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Bag That Card

Hey, Matt:

I work in a convenience store. About half of the transactions are paid for using a credit card. Sometimes the cards are not recognized by the card reader. If this happens, I put a plastic bag over the card and scan it again. Amazingly enough, the card reader now accepts the card. I cannot think of any rational reason why this works. So...why does this work?

-- Steven S. Garretson, Carlsbad

Ah, the old credit-card-wrapped-in-a-plastic-shopping-bag-run-through-a-credit-card-magnetic-strip-scanner-machine trick. Impressive. This is graduate-level convenience-store clerking. The kind of knowledge passed on in the checker game from seasoned veteran to promising rookie. Well, when we're through here, you'll have your digital doctorate. You'll wow all those Slurpee drinkers with your command of the counter. So, grab a Slim Jim and listen up.

Mag-strip thingies are made of magnetizable metal particles embedded in a kind of plastic binder goo. Once it's applied to the back of the card, a very clever machine magnetizes particles in the strip to create the individual pattern of on-off binary bars of the account code for that particular card. When you zip the card through the reader, the on-off mag pattern is translated into current, transmitted to the bank (or whoever) where computers look at the pattern, check the account number against their records, calculate a checksum based on the account numbers, match the checksum against what's registered on the card, and tell you, the clerk, whether everything's copasetic.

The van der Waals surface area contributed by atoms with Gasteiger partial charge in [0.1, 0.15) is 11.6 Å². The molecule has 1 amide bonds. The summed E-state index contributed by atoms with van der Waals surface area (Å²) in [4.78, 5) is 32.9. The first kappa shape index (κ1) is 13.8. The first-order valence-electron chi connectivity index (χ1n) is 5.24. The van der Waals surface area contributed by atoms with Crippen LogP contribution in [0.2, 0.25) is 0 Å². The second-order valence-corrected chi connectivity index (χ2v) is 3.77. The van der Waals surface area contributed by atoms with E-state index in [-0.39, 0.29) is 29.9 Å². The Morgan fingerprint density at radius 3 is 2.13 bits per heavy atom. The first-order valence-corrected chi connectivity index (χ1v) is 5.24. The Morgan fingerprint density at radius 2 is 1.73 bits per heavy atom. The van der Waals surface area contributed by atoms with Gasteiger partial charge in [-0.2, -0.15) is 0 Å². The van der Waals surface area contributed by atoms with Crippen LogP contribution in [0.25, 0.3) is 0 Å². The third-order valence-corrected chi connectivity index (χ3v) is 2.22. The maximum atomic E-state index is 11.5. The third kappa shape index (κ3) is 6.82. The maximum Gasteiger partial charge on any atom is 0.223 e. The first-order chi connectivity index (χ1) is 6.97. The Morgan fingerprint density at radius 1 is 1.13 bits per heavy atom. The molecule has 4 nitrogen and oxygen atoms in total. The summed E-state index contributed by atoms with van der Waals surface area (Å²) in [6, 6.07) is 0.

Okay. Take a break. Towel off, grab some hot Chee-tos and a Yoo-Hoo, 'cause we're almost done.

Old credit cards are usually the ones that need to be bagged. Through use, the magnetized particles can move out of place or be scratched so badly that they don't translate into the proper electrical signals when the reader scans them. But the misplaced mag particles also have weaker electrical fields around them. When you put the card in a plastic bag, the thin plastic moves the strip far enough away from the machine's strip reader that the weaker signals don't register and the card scans correctly. You can also put a piece of cellophane tape over the strip and achieve the same thing.

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Hey, Matt:

I work in a convenience store. About half of the transactions are paid for using a credit card. Sometimes the cards are not recognized by the card reader. If this happens, I put a plastic bag over the card and scan it again. Amazingly enough, the card reader now accepts the card. I cannot think of any rational reason why this works. So...why does this work?

-- Steven S. Garretson, Carlsbad

Ah, the old credit-card-wrapped-in-a-plastic-shopping-bag-run-through-a-credit-card-magnetic-strip-scanner-machine trick. Impressive. This is graduate-level convenience-store clerking. The kind of knowledge passed on in the checker game from seasoned veteran to promising rookie. Well, when we're through here, you'll have your digital doctorate. You'll wow all those Slurpee drinkers with your command of the counter. So, grab a Slim Jim and listen up.